William Schwenk Gilbert, one can safely say, did not have a very high opinion of lawyers. Especially very senior ones, such as the Lord Chancellor. Such was the quality of the man’s word play, however, that in Iolanthe, he was able to lampoon the Lord Chancellor, the bar and both houses of Parliament in a way that’s mercilessly vicious if you care to think about it, and air-headedly innocuous if you don’t.

Perhaps to everyone’s surprise, the director of this new English National Opera production, Cal McCrystal, plays it straight, eschewing updating the story to Brexit, the travails of Theresa May, or anything else: the nearest we get to a contemporary reference is an obvious Boris Johnson character riding across the stage on his bicycle. But why do anything else? Lampooning the bunch of overentitled, self-serving, rich and (mainly) elderly people who run our country seems just as appropriate today as it did 150 years ago. Gilbert’s rhymes are to die for, and while his humour can be slapstick and puerile, it can also be quite subtle – no more so than in the glorious entanglement, late in Act 2, when the Lord Chancellor describes the imaginary court hearing in which he (as supplicant) pleads to himself (as judge) to permit himself (as besotted lover) to marry his ward Phyllis, rendered with befuddled gusto by Andrew Shore.

McCrystal has no inhibitions about hamming everything up to the max, given a huge leg up by designer Paul Brown – it’s so sad that Brown died in November, robbing him of the chance to see his work made real. Brown’s sets and costumes are beautifully executed, a riot of colour and fun, and difficulties like “how to turn a bunch of not exactly young and sylph-like chorus members into sweetly tripping fairies” are handled with panache. Stagecraft is nothing short of superb: the sheer amount of movement from the chorus is jaw-dropping, and there is exuberant use of things like people flying above the stage or the random apparition of animal puppets (check out the Fairy Queen’s use of the unicorn’s horn). McCrystal can’t resist putting in a bunch of additional gags, many of them visual but some spoken: the vast majority of them worked, with the audience in stitches.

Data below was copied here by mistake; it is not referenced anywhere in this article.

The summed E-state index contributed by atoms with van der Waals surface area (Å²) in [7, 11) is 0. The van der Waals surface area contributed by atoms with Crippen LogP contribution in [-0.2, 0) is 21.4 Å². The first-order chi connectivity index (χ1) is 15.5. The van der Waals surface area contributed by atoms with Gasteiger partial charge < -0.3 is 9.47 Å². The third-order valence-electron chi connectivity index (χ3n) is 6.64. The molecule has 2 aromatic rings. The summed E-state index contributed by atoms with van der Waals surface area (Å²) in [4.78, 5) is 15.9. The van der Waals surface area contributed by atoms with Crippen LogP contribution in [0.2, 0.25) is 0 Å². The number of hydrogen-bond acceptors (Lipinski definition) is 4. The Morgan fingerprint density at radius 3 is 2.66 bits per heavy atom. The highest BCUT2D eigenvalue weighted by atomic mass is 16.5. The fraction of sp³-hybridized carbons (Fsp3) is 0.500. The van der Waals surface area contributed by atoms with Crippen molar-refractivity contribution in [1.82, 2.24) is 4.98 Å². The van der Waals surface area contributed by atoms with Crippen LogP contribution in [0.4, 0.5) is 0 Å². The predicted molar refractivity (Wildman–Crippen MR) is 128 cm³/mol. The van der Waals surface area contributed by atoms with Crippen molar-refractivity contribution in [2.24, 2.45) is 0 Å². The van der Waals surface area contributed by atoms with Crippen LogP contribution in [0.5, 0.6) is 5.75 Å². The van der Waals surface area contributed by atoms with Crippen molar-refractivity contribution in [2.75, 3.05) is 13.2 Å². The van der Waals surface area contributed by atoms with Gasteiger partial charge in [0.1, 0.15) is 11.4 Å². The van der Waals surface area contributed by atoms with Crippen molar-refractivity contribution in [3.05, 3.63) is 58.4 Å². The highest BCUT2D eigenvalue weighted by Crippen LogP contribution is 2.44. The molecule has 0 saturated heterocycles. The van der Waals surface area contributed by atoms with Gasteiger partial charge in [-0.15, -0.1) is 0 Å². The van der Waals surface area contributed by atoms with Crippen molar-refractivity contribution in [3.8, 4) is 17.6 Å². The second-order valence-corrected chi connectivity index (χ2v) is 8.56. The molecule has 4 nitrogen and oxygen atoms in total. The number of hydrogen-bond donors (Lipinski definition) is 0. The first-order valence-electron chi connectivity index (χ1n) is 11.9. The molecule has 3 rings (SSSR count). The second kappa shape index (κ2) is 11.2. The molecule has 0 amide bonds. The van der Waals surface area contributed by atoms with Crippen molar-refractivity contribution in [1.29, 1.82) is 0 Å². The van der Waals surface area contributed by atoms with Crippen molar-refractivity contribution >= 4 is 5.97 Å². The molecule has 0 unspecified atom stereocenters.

It’s Gilbert’s work that gets all the attention these days, but it’s Arthur Sullivan who was knighted for services to music by Queen Victoria during the run of Iolanthe. Sullivan was a very clever composer who could turn his hand to many different forms. The overture sees him at his best, beautifully orchestrated and (arguably) far more subtle than the rest of Iolanthe deserves. Sullivan shows himself adept at irreverent pastiche of various opera genres: we have snatches of Wagner, plenty of Mozart, the odd bit of bel canto. There are some nice romantic set piece arias, like Iolanthe’s “My lord, a suppliant at your feet”. But the prevailing style is knees-up Victorian music hall – jolly tunes requiring to be performed with verve.

And verve is certainly what they got, from Timothy Henty, the ENO orchestra and the whole cast. Yvonne Howard was on magnificent form, bossing the show as the Queen of the Fairies and showing plenty of vocal chops along the way. The shepherd-and-shepherdess couple of Marcus Farnsworth and Ellie Laugharne gave us the strongest purely operatic voices of the evening, ably supported by Samantha Price in the title role. Andrew Shore’s Lord Chancellor certainly gave us exuberant comedy, although I would have liked to hear him use less of his speech voice and more of his singing voice, in which we could have done with a bit more power. Amongst a strong supporting cast, Barnaby Rea stood out vocally as Private Willis, the “first fairy Guardsman” (looking at the timing, by the way, it seems debatable as to whether the word “fairy” already had the meaning “homosexual” at the time Iolanthe was written). Actor Clive Mantle puts in a splendid appearance as Captain Shaw, the larger-than-life head of the fire brigade (a role added by McCrystal, although he features in the libretto), who acts as MC and pops up on stage whenever the Fairy Queen is so imprudent as to attempt to employ fire.

If you loathe Gilbert and Sullivan, Iolanthe probably isn’t the one to convert you: nothing’s going to change the patchwork nature of Sullivan’s music and this production is unashamedly silly in the tradition of English pantomime. But if you’re a Gilbert and Sullivan fan, or merely uncommitted, you’ll love this production: it’s very true to the spirit of the original and it’s vibrant, fun and packed with gags.